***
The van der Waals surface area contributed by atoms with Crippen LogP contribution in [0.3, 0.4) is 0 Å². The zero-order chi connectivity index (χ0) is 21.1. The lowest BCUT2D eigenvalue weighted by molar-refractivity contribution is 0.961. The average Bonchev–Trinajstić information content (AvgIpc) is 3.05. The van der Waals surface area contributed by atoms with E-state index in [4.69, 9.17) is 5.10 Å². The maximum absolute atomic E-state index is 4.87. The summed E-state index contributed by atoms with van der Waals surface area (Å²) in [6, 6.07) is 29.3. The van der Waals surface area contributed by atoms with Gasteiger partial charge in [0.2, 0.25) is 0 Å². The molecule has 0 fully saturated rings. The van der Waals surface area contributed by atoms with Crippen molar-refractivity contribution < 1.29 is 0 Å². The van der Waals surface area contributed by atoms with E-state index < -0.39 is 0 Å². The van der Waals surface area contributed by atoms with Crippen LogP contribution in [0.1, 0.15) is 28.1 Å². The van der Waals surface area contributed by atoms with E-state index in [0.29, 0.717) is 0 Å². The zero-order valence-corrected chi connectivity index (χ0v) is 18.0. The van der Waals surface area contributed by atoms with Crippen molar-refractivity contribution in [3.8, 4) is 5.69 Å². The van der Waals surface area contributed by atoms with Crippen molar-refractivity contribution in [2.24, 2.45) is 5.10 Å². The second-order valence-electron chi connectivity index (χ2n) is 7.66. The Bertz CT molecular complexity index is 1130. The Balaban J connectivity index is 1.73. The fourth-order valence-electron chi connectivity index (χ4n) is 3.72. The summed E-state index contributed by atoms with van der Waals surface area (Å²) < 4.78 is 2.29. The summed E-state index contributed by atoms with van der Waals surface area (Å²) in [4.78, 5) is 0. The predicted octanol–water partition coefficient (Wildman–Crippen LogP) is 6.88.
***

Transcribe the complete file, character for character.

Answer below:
The van der Waals surface area contributed by atoms with Crippen LogP contribution in [0.3, 0.4) is 0 Å². The zero-order chi connectivity index (χ0) is 21.1. The lowest BCUT2D eigenvalue weighted by molar-refractivity contribution is 0.961. The average Bonchev–Trinajstić information content (AvgIpc) is 3.05. The van der Waals surface area contributed by atoms with E-state index in [4.69, 9.17) is 5.10 Å². The maximum absolute atomic E-state index is 4.87. The summed E-state index contributed by atoms with van der Waals surface area (Å²) in [6, 6.07) is 29.3. The van der Waals surface area contributed by atoms with Gasteiger partial charge in [0.2, 0.25) is 0 Å². The molecule has 0 fully saturated rings. The van der Waals surface area contributed by atoms with Crippen molar-refractivity contribution < 1.29 is 0 Å². The van der Waals surface area contributed by atoms with E-state index < -0.39 is 0 Å². The van der Waals surface area contributed by atoms with Crippen LogP contribution in [0.1, 0.15) is 28.1 Å². The van der Waals surface area contributed by atoms with E-state index in [0.29, 0.717) is 0 Å². The zero-order valence-corrected chi connectivity index (χ0v) is 18.0. The van der Waals surface area contributed by atoms with Crippen molar-refractivity contribution in [3.8, 4) is 5.69 Å². The van der Waals surface area contributed by atoms with Crippen molar-refractivity contribution in [2.24, 2.45) is 5.10 Å². The second-order valence-electron chi connectivity index (χ2n) is 7.66. The Bertz CT molecular complexity index is 1130. The Balaban J connectivity index is 1.73. The fourth-order valence-electron chi connectivity index (χ4n) is 3.72. The summed E-state index contributed by atoms with van der Waals surface area (Å²) < 4.78 is 2.29. The summed E-state index contributed by atoms with van der Waals surface area (Å²) in [4.78, 5) is 0. The predicted octanol–water partition coefficient (Wildman–Crippen LogP) is 6.88.